We’re already seeing increasing use of many cores on client desktops. It is a change that has been long predicted. It is not just a change in architecture, but our notions of efficiency in a program. No longer can we focus on the asymptotic complexity of an algorithm by counting the steps that a single core processor would take to execute it. Instead we’ll soon be more concerned about the scalability of the algorithm and how well we can increase the performance as we increase the number of cores. This may even lead us to throw away our most efficient algorithms, and switch to less efficient algorithms that scale better. We might even be willing to waste cycles in order to speculatively execute at the algorithm rather than the hardware level.
State is the big headache in this parallel world. At the hardware level, main memory doesn’t necessarily contain the definitive value corresponding to a particular address. An update to a location might still be held in a CPU’s local cache and it might be some time before the value gets propagated. To get the latest value, and the notion of “latest” takes a lot of defining in this world of rapidly mutating state, the CPUs may well need to communicate to decide who has the definitive value of a particular address in order to avoid lost updates. At the user program level, this means programmers will need to lock objects before modifying them, or attempt to avoid the overhead of locking by understanding the memory models at a very deep level.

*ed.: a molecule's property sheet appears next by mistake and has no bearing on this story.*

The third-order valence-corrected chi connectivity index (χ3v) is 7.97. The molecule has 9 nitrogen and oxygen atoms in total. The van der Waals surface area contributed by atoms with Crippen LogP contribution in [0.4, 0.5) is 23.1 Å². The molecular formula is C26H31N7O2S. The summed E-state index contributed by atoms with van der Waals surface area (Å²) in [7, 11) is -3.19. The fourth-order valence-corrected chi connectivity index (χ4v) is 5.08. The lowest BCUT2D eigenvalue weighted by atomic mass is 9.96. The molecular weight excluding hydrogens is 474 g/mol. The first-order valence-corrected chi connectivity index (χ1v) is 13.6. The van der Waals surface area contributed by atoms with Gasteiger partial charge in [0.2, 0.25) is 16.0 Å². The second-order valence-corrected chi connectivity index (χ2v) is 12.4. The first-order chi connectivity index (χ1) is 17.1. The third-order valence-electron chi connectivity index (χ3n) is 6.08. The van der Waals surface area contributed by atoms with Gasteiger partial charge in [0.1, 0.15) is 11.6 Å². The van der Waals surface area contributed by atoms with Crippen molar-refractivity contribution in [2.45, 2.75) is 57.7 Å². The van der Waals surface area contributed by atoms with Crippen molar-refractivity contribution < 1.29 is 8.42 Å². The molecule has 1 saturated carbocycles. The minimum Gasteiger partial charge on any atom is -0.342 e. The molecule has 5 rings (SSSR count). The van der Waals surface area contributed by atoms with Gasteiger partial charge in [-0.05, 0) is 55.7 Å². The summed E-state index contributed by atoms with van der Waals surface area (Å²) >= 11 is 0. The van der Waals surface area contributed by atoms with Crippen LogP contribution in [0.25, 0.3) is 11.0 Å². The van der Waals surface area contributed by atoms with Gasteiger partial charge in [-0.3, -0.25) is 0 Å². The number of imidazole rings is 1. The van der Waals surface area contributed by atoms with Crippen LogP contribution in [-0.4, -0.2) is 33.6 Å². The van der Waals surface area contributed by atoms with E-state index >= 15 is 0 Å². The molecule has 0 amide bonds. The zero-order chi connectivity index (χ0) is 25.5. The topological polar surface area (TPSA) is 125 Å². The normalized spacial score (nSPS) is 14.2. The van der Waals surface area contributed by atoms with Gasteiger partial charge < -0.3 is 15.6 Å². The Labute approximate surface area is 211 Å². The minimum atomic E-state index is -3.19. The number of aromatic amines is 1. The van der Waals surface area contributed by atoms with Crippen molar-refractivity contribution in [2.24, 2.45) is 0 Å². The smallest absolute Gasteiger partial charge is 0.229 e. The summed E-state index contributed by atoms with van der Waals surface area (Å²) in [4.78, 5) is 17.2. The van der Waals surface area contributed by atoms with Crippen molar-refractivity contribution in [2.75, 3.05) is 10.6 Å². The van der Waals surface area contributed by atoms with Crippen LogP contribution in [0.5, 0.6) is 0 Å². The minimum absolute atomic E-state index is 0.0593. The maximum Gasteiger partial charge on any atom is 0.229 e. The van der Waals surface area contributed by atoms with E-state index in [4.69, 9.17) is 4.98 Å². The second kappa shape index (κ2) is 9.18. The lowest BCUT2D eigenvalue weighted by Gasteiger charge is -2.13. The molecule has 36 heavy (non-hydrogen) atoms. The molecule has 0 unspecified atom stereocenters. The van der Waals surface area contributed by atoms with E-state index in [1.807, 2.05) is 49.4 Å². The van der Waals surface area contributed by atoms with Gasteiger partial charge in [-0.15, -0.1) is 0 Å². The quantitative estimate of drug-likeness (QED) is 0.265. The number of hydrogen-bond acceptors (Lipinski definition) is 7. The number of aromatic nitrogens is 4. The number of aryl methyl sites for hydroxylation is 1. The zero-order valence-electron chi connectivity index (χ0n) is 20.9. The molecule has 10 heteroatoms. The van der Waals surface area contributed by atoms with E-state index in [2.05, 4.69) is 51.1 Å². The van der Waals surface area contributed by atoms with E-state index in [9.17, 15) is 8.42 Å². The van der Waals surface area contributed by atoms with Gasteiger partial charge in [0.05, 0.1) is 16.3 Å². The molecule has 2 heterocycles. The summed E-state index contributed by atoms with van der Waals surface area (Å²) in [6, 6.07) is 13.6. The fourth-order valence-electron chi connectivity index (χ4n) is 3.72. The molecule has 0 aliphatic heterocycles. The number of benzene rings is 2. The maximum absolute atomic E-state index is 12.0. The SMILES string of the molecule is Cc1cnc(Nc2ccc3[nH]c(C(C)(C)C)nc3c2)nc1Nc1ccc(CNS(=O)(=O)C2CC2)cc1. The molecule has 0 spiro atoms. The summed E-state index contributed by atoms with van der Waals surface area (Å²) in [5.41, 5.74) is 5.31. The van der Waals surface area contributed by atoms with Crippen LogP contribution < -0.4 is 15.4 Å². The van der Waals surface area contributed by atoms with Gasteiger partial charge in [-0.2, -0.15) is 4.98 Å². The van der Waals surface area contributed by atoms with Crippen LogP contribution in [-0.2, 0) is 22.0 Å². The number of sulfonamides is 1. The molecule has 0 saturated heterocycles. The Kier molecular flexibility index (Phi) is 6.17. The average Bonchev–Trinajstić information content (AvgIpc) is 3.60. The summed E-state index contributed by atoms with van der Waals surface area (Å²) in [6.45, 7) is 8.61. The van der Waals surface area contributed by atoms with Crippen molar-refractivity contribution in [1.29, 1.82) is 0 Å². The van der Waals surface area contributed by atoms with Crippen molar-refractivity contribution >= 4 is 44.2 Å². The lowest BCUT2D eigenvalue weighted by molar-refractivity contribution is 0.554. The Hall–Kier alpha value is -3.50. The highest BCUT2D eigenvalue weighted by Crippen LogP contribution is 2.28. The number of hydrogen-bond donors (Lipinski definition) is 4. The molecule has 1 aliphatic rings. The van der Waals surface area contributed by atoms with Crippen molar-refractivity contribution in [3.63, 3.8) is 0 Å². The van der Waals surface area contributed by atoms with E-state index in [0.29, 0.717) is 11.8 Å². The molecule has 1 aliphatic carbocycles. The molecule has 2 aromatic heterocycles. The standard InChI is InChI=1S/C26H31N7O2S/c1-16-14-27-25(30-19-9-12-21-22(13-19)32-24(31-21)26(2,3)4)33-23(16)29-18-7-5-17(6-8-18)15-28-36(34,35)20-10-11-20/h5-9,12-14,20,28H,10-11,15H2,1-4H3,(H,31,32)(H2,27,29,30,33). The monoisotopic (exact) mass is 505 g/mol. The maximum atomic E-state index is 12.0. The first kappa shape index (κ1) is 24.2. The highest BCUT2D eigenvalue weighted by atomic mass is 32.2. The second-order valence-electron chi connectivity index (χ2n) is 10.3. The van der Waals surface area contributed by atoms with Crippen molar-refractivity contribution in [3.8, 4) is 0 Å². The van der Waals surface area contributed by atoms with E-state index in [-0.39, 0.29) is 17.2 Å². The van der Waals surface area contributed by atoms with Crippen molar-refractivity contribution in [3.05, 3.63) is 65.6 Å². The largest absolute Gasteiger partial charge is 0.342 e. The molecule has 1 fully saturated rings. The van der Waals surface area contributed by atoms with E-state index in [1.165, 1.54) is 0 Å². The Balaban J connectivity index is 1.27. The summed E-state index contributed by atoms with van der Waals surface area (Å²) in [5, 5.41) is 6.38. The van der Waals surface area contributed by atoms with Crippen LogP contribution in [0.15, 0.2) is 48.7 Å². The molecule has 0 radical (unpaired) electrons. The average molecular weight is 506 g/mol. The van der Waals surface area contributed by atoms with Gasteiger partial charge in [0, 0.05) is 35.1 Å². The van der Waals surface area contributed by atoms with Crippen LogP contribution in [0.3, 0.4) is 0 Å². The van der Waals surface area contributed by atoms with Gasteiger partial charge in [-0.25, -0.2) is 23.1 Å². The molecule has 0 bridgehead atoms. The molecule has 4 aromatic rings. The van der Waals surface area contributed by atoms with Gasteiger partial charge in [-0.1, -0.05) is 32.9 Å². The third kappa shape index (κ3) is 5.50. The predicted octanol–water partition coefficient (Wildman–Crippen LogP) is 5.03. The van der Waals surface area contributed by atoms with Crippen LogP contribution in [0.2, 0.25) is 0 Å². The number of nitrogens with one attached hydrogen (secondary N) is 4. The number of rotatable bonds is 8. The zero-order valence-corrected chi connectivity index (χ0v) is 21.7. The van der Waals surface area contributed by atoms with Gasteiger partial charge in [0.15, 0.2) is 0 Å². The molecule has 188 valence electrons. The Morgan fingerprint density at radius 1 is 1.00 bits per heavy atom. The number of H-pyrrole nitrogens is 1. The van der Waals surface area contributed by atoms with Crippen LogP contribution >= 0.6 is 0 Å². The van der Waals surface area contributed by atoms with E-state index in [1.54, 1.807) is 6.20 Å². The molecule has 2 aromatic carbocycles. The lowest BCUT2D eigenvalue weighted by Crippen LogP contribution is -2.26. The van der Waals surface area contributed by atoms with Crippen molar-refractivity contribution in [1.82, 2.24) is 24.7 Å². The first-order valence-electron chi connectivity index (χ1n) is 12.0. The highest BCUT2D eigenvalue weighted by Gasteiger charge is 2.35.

I think it’s this need to avoid statefulness that has led to the recent resurgence of interest in functional languages. In the 1980s, functional languages started getting traction when research was carried out into how programs in such languages could be auto-parallelised. Sadly, the impracticality of some of the languages, the overheads of communication during this parallel execution, and rapid improvements in compiler technology on stock hardware meant that the functional languages fell by the wayside. The one thing that these languages were good at was getting rid of implicit state, and this single idea seems like a solution to the problems we are going to face in the coming years.
Whether these languages will catch on is hard to predict. The mindset for writing a program in a functional language is really very different from the way that object-oriented problem decomposition happens – one has to focus on the verbs instead of the nouns, which takes some getting used to.
There are a number of hybrid functional/object languages that have been becoming more popular in recent times. These half-way houses make it easy to use functional ideas for some parts of the program while still allowing access to the underlying object-focused platform without a great deal of impedance mismatch. One example is F# running on the CLR which, in Visual Studio 2010, has because a first class member of the pack. Inside Visual Studio 2010, the tooling for F# has improved to the point where it is easy to set breakpoints and watch values change while debugging at the source level.
In my opinion, it is the tooling support that will enable the widespread adoption of functional languages – without this support, people will put off any transition into the functional world for as long as they possibly can. Without tool support it will make it hard to learn these languages.
One tool that doesn’t currently support F# is Reflector. The idea of decompiling IL to a functional language is daunting, but F# is potentially so important I couldn’t dismiss the idea. As I’m currently developing Reflector 6.5, I thought it wise to take four days just to see how far I could get in doing so, even if it achieved little more than to be clearer on how much was possible, and how long it might take. You can read what happened here, and of the insights it gave us on ways to improve the tool.